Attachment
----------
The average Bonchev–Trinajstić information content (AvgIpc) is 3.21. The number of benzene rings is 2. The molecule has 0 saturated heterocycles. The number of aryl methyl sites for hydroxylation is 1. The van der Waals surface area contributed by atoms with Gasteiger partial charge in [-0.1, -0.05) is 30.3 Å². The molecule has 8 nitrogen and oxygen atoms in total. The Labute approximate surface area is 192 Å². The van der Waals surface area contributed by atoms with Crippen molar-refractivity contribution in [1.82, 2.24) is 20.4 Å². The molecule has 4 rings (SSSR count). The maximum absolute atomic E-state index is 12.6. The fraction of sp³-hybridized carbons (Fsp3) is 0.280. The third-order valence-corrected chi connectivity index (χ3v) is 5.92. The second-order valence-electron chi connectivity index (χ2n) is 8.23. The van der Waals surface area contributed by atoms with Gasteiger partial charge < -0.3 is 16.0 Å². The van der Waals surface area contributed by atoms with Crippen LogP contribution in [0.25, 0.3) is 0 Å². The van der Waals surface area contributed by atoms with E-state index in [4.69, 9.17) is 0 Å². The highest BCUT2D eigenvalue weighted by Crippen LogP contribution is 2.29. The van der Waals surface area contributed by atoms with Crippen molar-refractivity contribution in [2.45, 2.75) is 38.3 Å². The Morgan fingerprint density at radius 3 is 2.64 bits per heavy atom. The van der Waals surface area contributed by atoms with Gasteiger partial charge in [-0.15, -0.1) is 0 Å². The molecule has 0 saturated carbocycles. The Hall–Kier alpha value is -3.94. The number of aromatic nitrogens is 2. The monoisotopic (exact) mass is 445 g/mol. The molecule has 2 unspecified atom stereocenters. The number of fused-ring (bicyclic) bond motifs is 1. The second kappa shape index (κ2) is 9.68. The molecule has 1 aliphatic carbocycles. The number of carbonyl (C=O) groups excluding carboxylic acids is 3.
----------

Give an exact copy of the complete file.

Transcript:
The average Bonchev–Trinajstić information content (AvgIpc) is 3.21. The number of benzene rings is 2. The molecule has 0 saturated heterocycles. The number of aryl methyl sites for hydroxylation is 1. The van der Waals surface area contributed by atoms with Gasteiger partial charge in [-0.1, -0.05) is 30.3 Å². The molecule has 8 nitrogen and oxygen atoms in total. The Labute approximate surface area is 192 Å². The van der Waals surface area contributed by atoms with Crippen molar-refractivity contribution in [1.82, 2.24) is 20.4 Å². The molecule has 4 rings (SSSR count). The maximum absolute atomic E-state index is 12.6. The fraction of sp³-hybridized carbons (Fsp3) is 0.280. The third-order valence-corrected chi connectivity index (χ3v) is 5.92. The second-order valence-electron chi connectivity index (χ2n) is 8.23. The van der Waals surface area contributed by atoms with Gasteiger partial charge < -0.3 is 16.0 Å². The van der Waals surface area contributed by atoms with Crippen LogP contribution in [0.25, 0.3) is 0 Å². The van der Waals surface area contributed by atoms with E-state index in [4.69, 9.17) is 0 Å². The highest BCUT2D eigenvalue weighted by Crippen LogP contribution is 2.29. The van der Waals surface area contributed by atoms with Crippen molar-refractivity contribution in [2.45, 2.75) is 38.3 Å². The Morgan fingerprint density at radius 3 is 2.64 bits per heavy atom. The van der Waals surface area contributed by atoms with Gasteiger partial charge in [-0.15, -0.1) is 0 Å². The molecule has 0 saturated carbocycles. The Hall–Kier alpha value is -3.94. The number of aromatic nitrogens is 2. The monoisotopic (exact) mass is 445 g/mol. The molecule has 2 unspecified atom stereocenters. The number of fused-ring (bicyclic) bond motifs is 1. The second kappa shape index (κ2) is 9.68. The molecule has 1 aliphatic carbocycles. The number of carbonyl (C=O) groups excluding carboxylic acids is 3.